Facility: SUSQUEHANNA

Event Number: 46135

FITNESS FOR DUTY REPORT

A licensed operator was determined to have violated the licensee's Fitness for Duty Policy related to self-reporting a legal action. The employee's access to the Protected Area has been revoked. Contact the Headquarters Operations Officer for additional details.

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Beaver Valley Power Station, Unit Nos. 1 and 2, and Perry Nuclear Power Plant, Unit No. 1 - Request for consent to Extinguish Parental Guaranty – ADAMS Accession no. ML101930016
 

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From the Boston Globe:

The Pilgrim nuclear power plant in Plymouth will dig new monitor wells to try to pinpoint the source of a radioactive substance found in ground water on the site of the facility. But critics, who blame the radioactive pollution on the plant’s system of buried pipes and tanks, say much more has to be done to protect the public.

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Three Mile Island Unit 1- NRC Integrated Inspection Report 5000289/2010003
ADAMS Accession No. ML102090651
 

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Summary of July 19, 2010, Category 1 meeting with Exelon to discuss re-submittal of its Cyber security plan

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PEACH BOTTOM ATOMIC POWER STATION: NRC EVALUATED EP EXERCISE - INSPECTION REPORT NO. 05000277/2010502 AND 05000278/2010502

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ML102080203

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From the New York Times:

Solar photovoltaic systems have long been painted as a clean way to generate electricity, but expensive compared with other alternatives to oil, like nuclear power. No longer. In a “historic crossover,” the costs of solar photovoltaic systems have declined to the point where they are lower than the rising projected costs of new nuclear plants, according to a paper published this month.

“Solar photovoltaics have joined the ranks of lower-cost alternatives to new nuclear plants,” John O. Blackburn, a professor of economics at Duke University, in North Carolina, and Sam Cunningham, a graduate student, wrote in the paper, “Solar and Nuclear Costs — The Historic Crossover.”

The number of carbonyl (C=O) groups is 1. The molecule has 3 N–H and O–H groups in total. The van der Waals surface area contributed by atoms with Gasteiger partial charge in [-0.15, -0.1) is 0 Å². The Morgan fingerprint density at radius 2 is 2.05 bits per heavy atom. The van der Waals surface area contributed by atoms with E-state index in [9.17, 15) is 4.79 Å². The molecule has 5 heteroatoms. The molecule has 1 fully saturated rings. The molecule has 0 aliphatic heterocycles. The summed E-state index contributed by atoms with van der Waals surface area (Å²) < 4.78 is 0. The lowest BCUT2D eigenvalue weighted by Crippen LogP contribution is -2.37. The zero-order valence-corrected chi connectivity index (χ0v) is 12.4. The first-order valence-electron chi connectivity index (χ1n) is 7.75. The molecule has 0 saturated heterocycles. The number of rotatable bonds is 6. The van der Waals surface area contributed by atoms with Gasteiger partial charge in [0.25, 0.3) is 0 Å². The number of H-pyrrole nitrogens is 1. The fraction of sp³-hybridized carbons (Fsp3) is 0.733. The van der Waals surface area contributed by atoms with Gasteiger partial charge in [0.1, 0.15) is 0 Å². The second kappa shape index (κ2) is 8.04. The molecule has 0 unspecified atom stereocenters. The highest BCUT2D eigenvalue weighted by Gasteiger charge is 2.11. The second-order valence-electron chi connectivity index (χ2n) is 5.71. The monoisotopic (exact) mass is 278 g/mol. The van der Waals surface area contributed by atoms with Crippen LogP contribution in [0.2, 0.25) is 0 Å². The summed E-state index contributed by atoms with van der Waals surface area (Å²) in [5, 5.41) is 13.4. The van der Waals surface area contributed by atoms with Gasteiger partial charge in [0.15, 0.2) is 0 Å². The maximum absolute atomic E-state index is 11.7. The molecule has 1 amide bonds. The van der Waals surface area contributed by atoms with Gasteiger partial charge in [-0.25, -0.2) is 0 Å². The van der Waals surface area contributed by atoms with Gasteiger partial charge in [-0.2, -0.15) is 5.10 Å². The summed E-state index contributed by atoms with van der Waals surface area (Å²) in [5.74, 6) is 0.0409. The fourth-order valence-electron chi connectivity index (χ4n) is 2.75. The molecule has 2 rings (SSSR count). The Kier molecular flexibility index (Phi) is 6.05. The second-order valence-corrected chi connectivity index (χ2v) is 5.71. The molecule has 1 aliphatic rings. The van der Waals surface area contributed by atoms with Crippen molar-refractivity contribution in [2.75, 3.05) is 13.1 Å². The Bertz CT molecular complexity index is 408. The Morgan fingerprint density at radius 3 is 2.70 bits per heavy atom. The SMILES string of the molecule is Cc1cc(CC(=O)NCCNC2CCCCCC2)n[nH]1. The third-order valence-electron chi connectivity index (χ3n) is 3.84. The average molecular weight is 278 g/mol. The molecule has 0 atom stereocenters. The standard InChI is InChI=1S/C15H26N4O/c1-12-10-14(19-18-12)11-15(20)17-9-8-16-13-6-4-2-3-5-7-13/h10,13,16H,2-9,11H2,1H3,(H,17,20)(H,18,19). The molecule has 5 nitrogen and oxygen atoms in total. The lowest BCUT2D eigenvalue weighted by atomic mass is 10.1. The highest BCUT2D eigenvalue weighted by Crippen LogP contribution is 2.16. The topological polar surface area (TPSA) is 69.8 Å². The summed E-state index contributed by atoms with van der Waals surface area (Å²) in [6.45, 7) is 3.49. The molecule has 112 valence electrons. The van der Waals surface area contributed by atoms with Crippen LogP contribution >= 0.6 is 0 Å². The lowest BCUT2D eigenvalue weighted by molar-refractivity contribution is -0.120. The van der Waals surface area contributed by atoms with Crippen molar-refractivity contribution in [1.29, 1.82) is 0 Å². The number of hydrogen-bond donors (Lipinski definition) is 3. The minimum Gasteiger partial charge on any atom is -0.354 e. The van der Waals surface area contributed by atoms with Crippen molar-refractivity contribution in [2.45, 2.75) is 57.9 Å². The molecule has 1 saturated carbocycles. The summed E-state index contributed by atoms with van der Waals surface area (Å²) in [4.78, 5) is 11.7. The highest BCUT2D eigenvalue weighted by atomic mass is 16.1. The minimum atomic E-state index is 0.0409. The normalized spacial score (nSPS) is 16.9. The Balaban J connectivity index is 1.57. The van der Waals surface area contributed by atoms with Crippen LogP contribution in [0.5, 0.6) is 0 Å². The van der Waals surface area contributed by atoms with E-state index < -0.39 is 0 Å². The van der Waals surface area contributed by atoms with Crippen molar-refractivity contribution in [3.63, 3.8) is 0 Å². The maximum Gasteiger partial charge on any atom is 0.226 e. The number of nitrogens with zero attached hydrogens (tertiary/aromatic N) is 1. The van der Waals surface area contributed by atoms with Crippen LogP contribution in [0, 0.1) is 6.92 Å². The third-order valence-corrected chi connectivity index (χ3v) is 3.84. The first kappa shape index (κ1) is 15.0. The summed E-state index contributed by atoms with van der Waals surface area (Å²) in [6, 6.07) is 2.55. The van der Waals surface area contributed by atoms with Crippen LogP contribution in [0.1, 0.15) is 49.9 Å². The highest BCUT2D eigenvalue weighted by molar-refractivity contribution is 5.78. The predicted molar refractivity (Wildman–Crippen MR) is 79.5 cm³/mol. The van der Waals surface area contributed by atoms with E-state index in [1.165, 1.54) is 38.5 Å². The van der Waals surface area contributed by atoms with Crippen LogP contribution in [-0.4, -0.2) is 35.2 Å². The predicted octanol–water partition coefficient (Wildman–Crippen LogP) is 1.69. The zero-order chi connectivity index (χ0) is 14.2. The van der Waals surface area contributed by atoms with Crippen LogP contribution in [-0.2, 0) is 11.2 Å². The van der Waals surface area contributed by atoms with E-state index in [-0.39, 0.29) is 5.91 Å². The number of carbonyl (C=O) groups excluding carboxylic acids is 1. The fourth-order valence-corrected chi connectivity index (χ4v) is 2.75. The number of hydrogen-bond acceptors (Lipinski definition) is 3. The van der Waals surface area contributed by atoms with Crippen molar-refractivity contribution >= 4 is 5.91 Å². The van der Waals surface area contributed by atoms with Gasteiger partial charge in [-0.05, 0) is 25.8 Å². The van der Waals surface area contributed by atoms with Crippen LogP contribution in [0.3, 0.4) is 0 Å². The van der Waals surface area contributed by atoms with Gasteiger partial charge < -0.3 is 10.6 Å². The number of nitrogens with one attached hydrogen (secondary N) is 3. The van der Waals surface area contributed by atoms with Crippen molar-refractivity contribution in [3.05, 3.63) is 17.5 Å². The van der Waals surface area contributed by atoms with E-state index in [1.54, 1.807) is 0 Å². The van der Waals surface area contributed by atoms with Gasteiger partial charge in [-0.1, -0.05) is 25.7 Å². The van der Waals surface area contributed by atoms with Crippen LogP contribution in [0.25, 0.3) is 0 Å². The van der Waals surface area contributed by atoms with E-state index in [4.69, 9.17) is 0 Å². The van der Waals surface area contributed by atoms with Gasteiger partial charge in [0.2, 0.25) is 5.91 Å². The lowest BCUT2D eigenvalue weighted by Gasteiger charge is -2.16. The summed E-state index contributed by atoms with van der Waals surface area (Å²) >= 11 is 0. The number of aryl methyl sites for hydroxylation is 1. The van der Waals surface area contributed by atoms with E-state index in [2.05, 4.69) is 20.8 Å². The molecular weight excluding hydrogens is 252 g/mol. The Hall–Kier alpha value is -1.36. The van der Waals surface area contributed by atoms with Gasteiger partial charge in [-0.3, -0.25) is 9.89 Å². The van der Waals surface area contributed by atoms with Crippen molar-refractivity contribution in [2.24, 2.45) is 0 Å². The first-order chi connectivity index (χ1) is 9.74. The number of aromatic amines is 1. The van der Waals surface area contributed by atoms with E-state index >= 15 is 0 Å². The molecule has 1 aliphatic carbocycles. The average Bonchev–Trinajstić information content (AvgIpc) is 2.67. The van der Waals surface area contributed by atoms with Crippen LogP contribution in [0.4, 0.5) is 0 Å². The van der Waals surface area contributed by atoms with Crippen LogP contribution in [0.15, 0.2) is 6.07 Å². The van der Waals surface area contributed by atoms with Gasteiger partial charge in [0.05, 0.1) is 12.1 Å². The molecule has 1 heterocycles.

This crossover occurred at 16 cents per kilowatt hour, they said.

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From the Rutland Herald:

The New England Coalition, a nuclear physicist and his activist son want the Nuclear Regulatory Commission to lower the peak temperature of Vermont Yankee’s nuclear fuel cladding, saying data and studies show that the margin of safety in the event of a loss of coolant accident is down to 30 seconds.

The NRC earlier in spring had already agreed to consider the matter raised by Mark Leyse of New York City, but in a review track that will take years, not months. The New England Coalition wants the margin of safety increased immediately.

Leyse and Raymond Shadis, senior technical adviser to the coalition, say Vermont Yankee’s peak cladding temperature of 1,960 degrees Fahrenheit only gives the plant operators 30 seconds to react during a loss-of-coolant incident scenario. They have petitioned to have Entergy Nuclear, the owner of Vermont Yankee, lower the peak temperature to 1,832 degrees Fahrenheit, if not lower. Vermont Yankee already operates with a lower temperature than the standard 2,200 degrees Fahrenheit set for most nuclear reactors.

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From RenewableEnergyWorld.com:

Here is a startling fact: US power plants waste more energy than many countries use, including advanced economies like that of Japan. The wasted energy is in the form of heat thrown off when power plants produce electricity.

This is one of the points being brought to light by the International District Energy Association (IDEA), as it promotes new federal incentives for heat efficiency.

While the US is focusing on cleaning up its electricity supply, it tends to ignore heat energy, even though it represents 31% of the energy we use, particularly to heat and cool buildings, warm water, and manufacture products.

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